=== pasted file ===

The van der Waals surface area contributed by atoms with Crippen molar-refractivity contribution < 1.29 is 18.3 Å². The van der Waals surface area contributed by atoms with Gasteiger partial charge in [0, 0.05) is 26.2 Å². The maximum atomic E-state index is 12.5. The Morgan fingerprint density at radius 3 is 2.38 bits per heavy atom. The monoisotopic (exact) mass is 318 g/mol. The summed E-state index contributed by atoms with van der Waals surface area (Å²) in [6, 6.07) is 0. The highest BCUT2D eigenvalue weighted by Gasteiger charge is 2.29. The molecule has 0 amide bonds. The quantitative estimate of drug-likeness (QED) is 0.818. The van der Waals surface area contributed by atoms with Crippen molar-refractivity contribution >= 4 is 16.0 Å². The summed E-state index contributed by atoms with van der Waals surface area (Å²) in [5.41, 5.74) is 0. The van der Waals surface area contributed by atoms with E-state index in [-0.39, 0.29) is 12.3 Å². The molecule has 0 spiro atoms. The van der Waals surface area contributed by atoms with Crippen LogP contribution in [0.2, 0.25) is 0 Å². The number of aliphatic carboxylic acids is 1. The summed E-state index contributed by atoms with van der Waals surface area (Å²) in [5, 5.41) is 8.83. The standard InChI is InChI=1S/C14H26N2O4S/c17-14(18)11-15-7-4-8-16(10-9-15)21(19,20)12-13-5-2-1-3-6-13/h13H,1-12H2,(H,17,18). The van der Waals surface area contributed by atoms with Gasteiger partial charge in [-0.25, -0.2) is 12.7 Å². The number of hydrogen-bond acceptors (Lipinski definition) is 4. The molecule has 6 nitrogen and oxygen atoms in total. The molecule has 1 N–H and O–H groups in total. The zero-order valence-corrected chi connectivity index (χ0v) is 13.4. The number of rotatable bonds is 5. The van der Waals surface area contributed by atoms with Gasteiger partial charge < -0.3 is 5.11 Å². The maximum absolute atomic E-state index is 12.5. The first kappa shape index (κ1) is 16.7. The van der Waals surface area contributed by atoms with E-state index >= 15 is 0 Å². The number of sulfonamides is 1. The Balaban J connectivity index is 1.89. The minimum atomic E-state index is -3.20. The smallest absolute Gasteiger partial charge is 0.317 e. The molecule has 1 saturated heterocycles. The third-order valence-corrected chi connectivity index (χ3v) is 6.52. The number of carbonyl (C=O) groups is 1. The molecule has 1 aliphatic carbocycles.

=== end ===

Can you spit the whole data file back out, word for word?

The van der Waals surface area contributed by atoms with Crippen molar-refractivity contribution < 1.29 is 18.3 Å². The van der Waals surface area contributed by atoms with Gasteiger partial charge in [0, 0.05) is 26.2 Å². The maximum atomic E-state index is 12.5. The Morgan fingerprint density at radius 3 is 2.38 bits per heavy atom. The monoisotopic (exact) mass is 318 g/mol. The summed E-state index contributed by atoms with van der Waals surface area (Å²) in [6, 6.07) is 0. The highest BCUT2D eigenvalue weighted by Gasteiger charge is 2.29. The molecule has 0 amide bonds. The quantitative estimate of drug-likeness (QED) is 0.818. The van der Waals surface area contributed by atoms with Crippen molar-refractivity contribution >= 4 is 16.0 Å². The summed E-state index contributed by atoms with van der Waals surface area (Å²) in [5.41, 5.74) is 0. The van der Waals surface area contributed by atoms with E-state index in [-0.39, 0.29) is 12.3 Å². The molecule has 0 spiro atoms. The van der Waals surface area contributed by atoms with Crippen LogP contribution in [0.2, 0.25) is 0 Å². The number of aliphatic carboxylic acids is 1. The summed E-state index contributed by atoms with van der Waals surface area (Å²) in [5, 5.41) is 8.83. The standard InChI is InChI=1S/C14H26N2O4S/c17-14(18)11-15-7-4-8-16(10-9-15)21(19,20)12-13-5-2-1-3-6-13/h13H,1-12H2,(H,17,18). The van der Waals surface area contributed by atoms with Gasteiger partial charge in [-0.25, -0.2) is 12.7 Å². The number of hydrogen-bond acceptors (Lipinski definition) is 4. The molecule has 6 nitrogen and oxygen atoms in total. The molecule has 1 N–H and O–H groups in total. The zero-order valence-corrected chi connectivity index (χ0v) is 13.4. The number of rotatable bonds is 5. The van der Waals surface area contributed by atoms with Gasteiger partial charge < -0.3 is 5.11 Å². The maximum absolute atomic E-state index is 12.5. The first kappa shape index (κ1) is 16.7. The van der Waals surface area contributed by atoms with E-state index >= 15 is 0 Å². The number of sulfonamides is 1. The Balaban J connectivity index is 1.89. The minimum atomic E-state index is -3.20. The smallest absolute Gasteiger partial charge is 0.317 e. The molecule has 1 saturated heterocycles. The third-order valence-corrected chi connectivity index (χ3v) is 6.52. The number of carbonyl (C=O) groups is 1. The molecule has 1 aliphatic carbocycles.